The Democracy Gospel: Representation

This essay continues the series of political essays. The previous essay focused on power. Here I want to address the topic representation. If you remember the line “No taxation without representation!” then you might understand fully how important representation is. The English king certainly knew it and had to learn a tough lesson. Now in the case of the American Revolution which started as a tax dispute, England was a kingdom with a territory and colonies. In a democratic system of government things are a bit different.

A democratic form of government promises power to “the people”. Those privileged to vote are then have the power and are able to elect a representative of choice. The process of giving people privileges, empowering them and making them able to elect a representative for government or parliament is more complex than it appears to be.

The process from being privileged to vote to electing a representative starts with recognition. When a person meets the criteria set by the government, he or she is given the right to vote. Usually citizenship and a minimum age suffice. Then there is the election system. In some countries districts choose representatives, in some countries national populations choose representatives and sometimes these approaches can be mixed up.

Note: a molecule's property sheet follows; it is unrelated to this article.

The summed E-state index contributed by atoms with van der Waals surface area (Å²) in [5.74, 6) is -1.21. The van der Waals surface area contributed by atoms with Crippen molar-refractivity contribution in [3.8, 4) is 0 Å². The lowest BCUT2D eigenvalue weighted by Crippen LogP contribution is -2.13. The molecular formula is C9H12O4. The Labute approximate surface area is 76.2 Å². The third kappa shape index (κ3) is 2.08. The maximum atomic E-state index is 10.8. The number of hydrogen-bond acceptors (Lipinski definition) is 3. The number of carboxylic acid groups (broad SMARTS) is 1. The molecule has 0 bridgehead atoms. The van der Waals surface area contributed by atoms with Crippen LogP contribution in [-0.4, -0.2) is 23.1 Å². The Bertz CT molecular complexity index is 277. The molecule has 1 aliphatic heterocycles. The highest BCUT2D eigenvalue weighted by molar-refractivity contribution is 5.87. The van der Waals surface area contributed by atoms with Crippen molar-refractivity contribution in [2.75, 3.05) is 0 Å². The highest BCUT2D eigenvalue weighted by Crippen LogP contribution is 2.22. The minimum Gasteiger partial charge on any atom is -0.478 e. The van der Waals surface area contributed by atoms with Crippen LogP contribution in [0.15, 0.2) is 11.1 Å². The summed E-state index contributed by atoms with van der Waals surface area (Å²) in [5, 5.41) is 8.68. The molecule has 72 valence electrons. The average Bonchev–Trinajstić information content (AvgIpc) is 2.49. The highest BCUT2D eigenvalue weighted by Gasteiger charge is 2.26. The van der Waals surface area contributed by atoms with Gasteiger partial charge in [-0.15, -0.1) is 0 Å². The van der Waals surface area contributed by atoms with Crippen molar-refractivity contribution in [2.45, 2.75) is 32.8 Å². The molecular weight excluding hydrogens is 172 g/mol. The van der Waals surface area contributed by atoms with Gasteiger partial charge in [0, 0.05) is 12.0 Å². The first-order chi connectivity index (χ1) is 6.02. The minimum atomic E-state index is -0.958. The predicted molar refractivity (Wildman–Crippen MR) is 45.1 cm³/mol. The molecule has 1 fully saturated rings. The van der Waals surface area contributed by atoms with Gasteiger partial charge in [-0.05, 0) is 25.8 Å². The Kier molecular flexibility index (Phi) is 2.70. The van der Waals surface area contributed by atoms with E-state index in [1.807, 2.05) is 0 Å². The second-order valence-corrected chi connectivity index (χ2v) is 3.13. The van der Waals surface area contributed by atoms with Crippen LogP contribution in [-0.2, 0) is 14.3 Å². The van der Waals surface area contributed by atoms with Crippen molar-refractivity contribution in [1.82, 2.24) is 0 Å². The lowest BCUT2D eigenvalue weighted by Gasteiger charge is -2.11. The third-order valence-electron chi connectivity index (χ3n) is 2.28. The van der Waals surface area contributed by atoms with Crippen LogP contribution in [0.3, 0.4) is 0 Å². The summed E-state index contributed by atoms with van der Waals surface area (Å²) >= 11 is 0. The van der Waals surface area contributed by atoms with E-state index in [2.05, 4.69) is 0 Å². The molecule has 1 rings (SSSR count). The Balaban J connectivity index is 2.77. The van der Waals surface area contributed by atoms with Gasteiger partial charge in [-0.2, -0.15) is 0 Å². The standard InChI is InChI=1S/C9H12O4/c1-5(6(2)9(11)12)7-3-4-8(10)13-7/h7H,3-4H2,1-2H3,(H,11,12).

Now historically “democracy” is just the name, derived from the Greek word as it became popular. The Greek and most notably Athenian civilisation have often been used as a prime example. Thing is, often when people were forced to unify against something they applied democratic practices because it made the most sense. If the populations in European cities after 1200 did not unite, feudal lords would have stayed in power for much longer. In the Netherlands inhabitants, nobles and peasants alike united to protect the land against water, hence the Dutch “waterschappen” exist.

The principle behind electing a representative is that the voters have someone who speaks for them. The relationship between the voting person(s) and the representative is complex. The representative is expected to be loyal to the voters, colleagues and the system in which the representative has to operate without having a conflict of interest. That seems impossible and difficult. In politics though many seemingly simple situations are quite complex.

For instance look at the Netherlands. The Netherlands are a kingdom with a monarch who has symbolic power in general; a prime minister who is chosen by the coalition of representatives and the parliament is chosen by the Dutch voters. There are two parliaments, one to discuss and draft proposals and laws and one to control, amend, approve or reject proposed laws. At the same time one minister can propose and issue a law, have it checked and a law passed undemocratically. There are systems, with sub-systems, rules and exceptions to the rules.